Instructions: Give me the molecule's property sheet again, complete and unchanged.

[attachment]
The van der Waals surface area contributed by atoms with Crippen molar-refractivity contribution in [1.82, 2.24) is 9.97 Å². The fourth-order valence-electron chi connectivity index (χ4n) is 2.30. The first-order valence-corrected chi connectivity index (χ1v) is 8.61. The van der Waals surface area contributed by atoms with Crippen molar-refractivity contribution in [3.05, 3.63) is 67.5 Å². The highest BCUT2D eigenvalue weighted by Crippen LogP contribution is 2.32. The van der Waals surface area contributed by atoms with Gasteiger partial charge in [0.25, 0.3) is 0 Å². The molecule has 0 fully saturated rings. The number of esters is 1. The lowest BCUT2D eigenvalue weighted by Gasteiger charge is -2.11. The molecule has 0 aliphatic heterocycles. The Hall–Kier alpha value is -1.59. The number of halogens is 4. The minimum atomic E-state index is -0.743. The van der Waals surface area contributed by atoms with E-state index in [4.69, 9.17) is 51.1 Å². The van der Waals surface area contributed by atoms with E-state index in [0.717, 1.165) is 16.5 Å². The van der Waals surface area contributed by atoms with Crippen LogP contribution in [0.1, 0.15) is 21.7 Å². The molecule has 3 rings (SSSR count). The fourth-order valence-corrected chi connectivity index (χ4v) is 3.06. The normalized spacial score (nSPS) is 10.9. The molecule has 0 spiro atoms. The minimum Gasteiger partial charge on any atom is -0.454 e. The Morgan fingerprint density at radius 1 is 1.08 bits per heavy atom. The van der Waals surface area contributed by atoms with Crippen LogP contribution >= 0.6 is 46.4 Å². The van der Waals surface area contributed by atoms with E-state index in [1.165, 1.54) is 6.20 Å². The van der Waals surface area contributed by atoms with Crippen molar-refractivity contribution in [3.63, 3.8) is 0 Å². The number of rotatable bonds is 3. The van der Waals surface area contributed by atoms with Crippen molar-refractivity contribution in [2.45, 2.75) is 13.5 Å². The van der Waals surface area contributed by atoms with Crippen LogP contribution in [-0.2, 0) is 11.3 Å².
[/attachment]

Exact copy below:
The van der Waals surface area contributed by atoms with Crippen molar-refractivity contribution in [1.82, 2.24) is 9.97 Å². The fourth-order valence-electron chi connectivity index (χ4n) is 2.30. The first-order valence-corrected chi connectivity index (χ1v) is 8.61. The van der Waals surface area contributed by atoms with Crippen molar-refractivity contribution in [3.05, 3.63) is 67.5 Å². The highest BCUT2D eigenvalue weighted by Crippen LogP contribution is 2.32. The van der Waals surface area contributed by atoms with Gasteiger partial charge in [0.25, 0.3) is 0 Å². The molecule has 0 fully saturated rings. The number of esters is 1. The lowest BCUT2D eigenvalue weighted by Gasteiger charge is -2.11. The molecule has 0 aliphatic heterocycles. The Hall–Kier alpha value is -1.59. The number of halogens is 4. The minimum atomic E-state index is -0.743. The van der Waals surface area contributed by atoms with E-state index in [4.69, 9.17) is 51.1 Å². The van der Waals surface area contributed by atoms with E-state index in [0.717, 1.165) is 16.5 Å². The van der Waals surface area contributed by atoms with Crippen LogP contribution in [0.1, 0.15) is 21.7 Å². The molecule has 3 rings (SSSR count). The fourth-order valence-corrected chi connectivity index (χ4v) is 3.06. The normalized spacial score (nSPS) is 10.9. The molecule has 0 spiro atoms. The minimum Gasteiger partial charge on any atom is -0.454 e. The Morgan fingerprint density at radius 1 is 1.08 bits per heavy atom. The van der Waals surface area contributed by atoms with Crippen LogP contribution >= 0.6 is 46.4 Å². The van der Waals surface area contributed by atoms with E-state index in [1.165, 1.54) is 6.20 Å². The van der Waals surface area contributed by atoms with Crippen molar-refractivity contribution in [3.63, 3.8) is 0 Å². The number of rotatable bonds is 3. The van der Waals surface area contributed by atoms with Crippen molar-refractivity contribution in [2.45, 2.75) is 13.5 Å². The van der Waals surface area contributed by atoms with Crippen LogP contribution in [-0.2, 0) is 11.3 Å².